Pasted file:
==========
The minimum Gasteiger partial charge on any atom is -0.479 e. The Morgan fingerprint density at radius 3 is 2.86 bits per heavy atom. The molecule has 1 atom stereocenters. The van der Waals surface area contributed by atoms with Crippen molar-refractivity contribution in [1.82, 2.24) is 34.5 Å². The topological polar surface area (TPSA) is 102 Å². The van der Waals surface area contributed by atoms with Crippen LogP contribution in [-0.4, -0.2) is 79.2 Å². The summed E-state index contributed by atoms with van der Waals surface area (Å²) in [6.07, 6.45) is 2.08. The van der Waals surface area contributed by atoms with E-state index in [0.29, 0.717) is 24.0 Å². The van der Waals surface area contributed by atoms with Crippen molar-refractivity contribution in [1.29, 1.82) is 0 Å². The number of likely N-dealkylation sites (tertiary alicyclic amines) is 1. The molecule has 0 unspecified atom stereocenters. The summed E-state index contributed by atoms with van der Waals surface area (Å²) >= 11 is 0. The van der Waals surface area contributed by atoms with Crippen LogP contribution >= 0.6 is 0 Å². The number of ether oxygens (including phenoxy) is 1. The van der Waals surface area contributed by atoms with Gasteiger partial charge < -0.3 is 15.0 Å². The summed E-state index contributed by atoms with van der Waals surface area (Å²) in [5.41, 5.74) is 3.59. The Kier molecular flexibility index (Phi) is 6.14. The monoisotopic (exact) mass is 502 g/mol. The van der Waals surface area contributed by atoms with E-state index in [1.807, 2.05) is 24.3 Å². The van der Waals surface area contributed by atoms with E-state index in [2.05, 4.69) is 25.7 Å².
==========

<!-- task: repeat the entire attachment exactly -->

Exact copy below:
The minimum Gasteiger partial charge on any atom is -0.479 e. The Morgan fingerprint density at radius 3 is 2.86 bits per heavy atom. The molecule has 1 atom stereocenters. The van der Waals surface area contributed by atoms with Crippen molar-refractivity contribution in [1.82, 2.24) is 34.5 Å². The topological polar surface area (TPSA) is 102 Å². The van der Waals surface area contributed by atoms with Crippen LogP contribution in [-0.4, -0.2) is 79.2 Å². The summed E-state index contributed by atoms with van der Waals surface area (Å²) in [6.07, 6.45) is 2.08. The van der Waals surface area contributed by atoms with E-state index in [0.29, 0.717) is 24.0 Å². The van der Waals surface area contributed by atoms with Crippen molar-refractivity contribution in [1.29, 1.82) is 0 Å². The number of likely N-dealkylation sites (tertiary alicyclic amines) is 1. The molecule has 0 unspecified atom stereocenters. The summed E-state index contributed by atoms with van der Waals surface area (Å²) >= 11 is 0. The van der Waals surface area contributed by atoms with Crippen LogP contribution >= 0.6 is 0 Å². The number of ether oxygens (including phenoxy) is 1. The van der Waals surface area contributed by atoms with Gasteiger partial charge < -0.3 is 15.0 Å². The summed E-state index contributed by atoms with van der Waals surface area (Å²) in [5.41, 5.74) is 3.59. The Kier molecular flexibility index (Phi) is 6.14. The monoisotopic (exact) mass is 502 g/mol. The van der Waals surface area contributed by atoms with E-state index in [1.807, 2.05) is 24.3 Å². The van der Waals surface area contributed by atoms with E-state index in [2.05, 4.69) is 25.7 Å².